Arm Chair Activism: Serious Games usage by INGOs for Educational Change

Arm Chair Activism: Serious Games usage by INGOs for Educational Change

Payal Arora (Department of Media and Communication, Erasmus University Rotterdam, Rotterdam, The Netherlands) and Sorina Itu (Department of Media and Communication, Erasmus University Rotterdam, Rotterdam, The Netherlands)
Copyright: © 2012 |Pages: 17
DOI: 10.4018/ijgbl.2012100101
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Abstract

The battle between educators and entertainers continues when it comes to gaming. While this is so, the edutainment battleground has expanded to include actors outside formal schooling agencies, namely International Non-Governmental Organizations (INGOs). These actors employ digital games with the aim to educate and activate towards specific social causes. These serious games are viewed to have tremendous potential for behavioral change through their interactive and persuasive aspects. This paper examines serious games deployed by certain prominent INGOs and analyzes the educative aspects of such new media platforms. What is revealed at the design, audience, and content level compel us to examine what constitutes as education through serious games. Here, education is seen as social marketing employing sensationalism, morality, and emotional capital to stimulate activism. Such games sustain the converted rather than create new understandings of complex social issues.
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Introduction

This is an era of leisure. Information is the new entertainment. As social media pervades daily life with its constant micro-updates, it influences how we interact, process and act. The demand for digital gaming is clear, with a market of 25 billion dollars in revenues per year (Susi et al., 2007); what is less clear is the role it has in education and activism. The debate between education and entertainment is hardly new, with much written on this tension, birthing the concept of edutainment as a compromise to some, and a new breed of learning to others (Singhal & Rogers, 2002). Within this world, serious games (SGs) have sprung up, capitalizing on this platform of entertainment to communicate messages deemed pro-social, educational and meaningful (Bogost, 2007). This has made gaming more palatable amidst skeptics. Yet, it continues to create controversy in academia as seriousness, not enjoyment, is often equated with higher learning. However, if we step outside the institution of formal education, we see SGs harnessed by a range of new actors such as International Non-Governmental Organizations (INGOs). While several studies have been done on the implications of SGs in schooling (Garris et al., 2002; Gee, 2007; Ritterfeld et al., 2009), few have focused on such games by and for INGOs as an educative- activism tool.

Therefore, this explorative study will investigate the nature and process of INGO serious games to gauge its learning and activism potential. We seek to identify some of the features typifying serious gaming. We look into the range of SGs created for and by INGOs, the selection of information about social issues that INGOs include in the game design and their intent and mission. Therefore the overarching research question is explorative, what is the nature and design of online serious games created by INGOs? Three research sub-questions are:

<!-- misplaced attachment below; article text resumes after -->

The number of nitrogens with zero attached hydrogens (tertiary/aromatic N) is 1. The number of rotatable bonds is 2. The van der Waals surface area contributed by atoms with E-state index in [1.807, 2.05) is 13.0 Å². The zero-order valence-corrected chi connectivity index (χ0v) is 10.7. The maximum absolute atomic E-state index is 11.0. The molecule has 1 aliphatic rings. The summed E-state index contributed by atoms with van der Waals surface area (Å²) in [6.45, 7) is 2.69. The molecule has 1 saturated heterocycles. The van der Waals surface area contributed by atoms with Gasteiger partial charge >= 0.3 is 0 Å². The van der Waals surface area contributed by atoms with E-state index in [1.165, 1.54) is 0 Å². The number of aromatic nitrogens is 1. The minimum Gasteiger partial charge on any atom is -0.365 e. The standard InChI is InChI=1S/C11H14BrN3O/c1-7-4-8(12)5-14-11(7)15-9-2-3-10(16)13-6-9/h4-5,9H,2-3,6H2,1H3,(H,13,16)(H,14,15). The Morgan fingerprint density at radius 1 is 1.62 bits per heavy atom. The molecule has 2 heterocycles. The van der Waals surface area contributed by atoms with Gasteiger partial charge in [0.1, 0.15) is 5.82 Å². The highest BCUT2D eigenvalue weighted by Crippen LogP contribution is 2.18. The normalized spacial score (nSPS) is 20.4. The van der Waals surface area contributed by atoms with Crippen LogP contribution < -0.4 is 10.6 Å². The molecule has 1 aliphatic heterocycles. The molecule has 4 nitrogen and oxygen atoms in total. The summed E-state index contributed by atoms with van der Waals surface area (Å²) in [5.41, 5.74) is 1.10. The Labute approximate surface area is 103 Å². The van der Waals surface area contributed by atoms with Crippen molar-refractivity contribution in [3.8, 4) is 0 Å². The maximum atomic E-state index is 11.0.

• 1.

    What is the range of characteristics that constitute a SG?

  • 2.

    What are the INGOs’ intent, purpose and desired outcomes for SGs?

  • 3.

    What are the key strategies employed in SG design to lead to activism?

Through triangulating of interviews with INGO staff, content analysis of the gaming platforms and auto-ethnography, we find that instead of critical learning and activism through SGs, we encounter emotional manipulation, top-down pedagogy, and social marketing. We argue that in the design and deployment of SGs by INGOs, attention needs to be paid to the following:

  • 1.

    Design: Information is embedded as a key motivation for players and old institutional top-down pedagogical style prevails;

  • 2.

    Audience: The focus is on the already converted versus new members given that certain ‘inside’ knowledge is necessary to proceed, creating few novel learning opportunities;

  • 3.

    Content level: Education takes the form of social marketing, leveraging on morality and emotion than on critical thinking to foster activism.

While admittedly, this is a small sample and in no way represents all SGs employed by INGOs, it serves to open up ways to critically approach INGO serious gaming by offering a framework through the design, content, and audience focus. This paper intends to serve as a starting point for discussion on the nature of informal education through SGs as used by INGOs as it reveals assumptions instrumental in the construction of these new media platforms.

Theoretical Framework

This theoretical framework is constructed around three core concepts, namely (serious) gaming, entertainment-education and social change. Considering that the analysis is exploratory, alongside the fact that INGO serious games per se have not been intensely researched by scholars, we present different perspectives academics and game designers have taken with respect to such endeavors.

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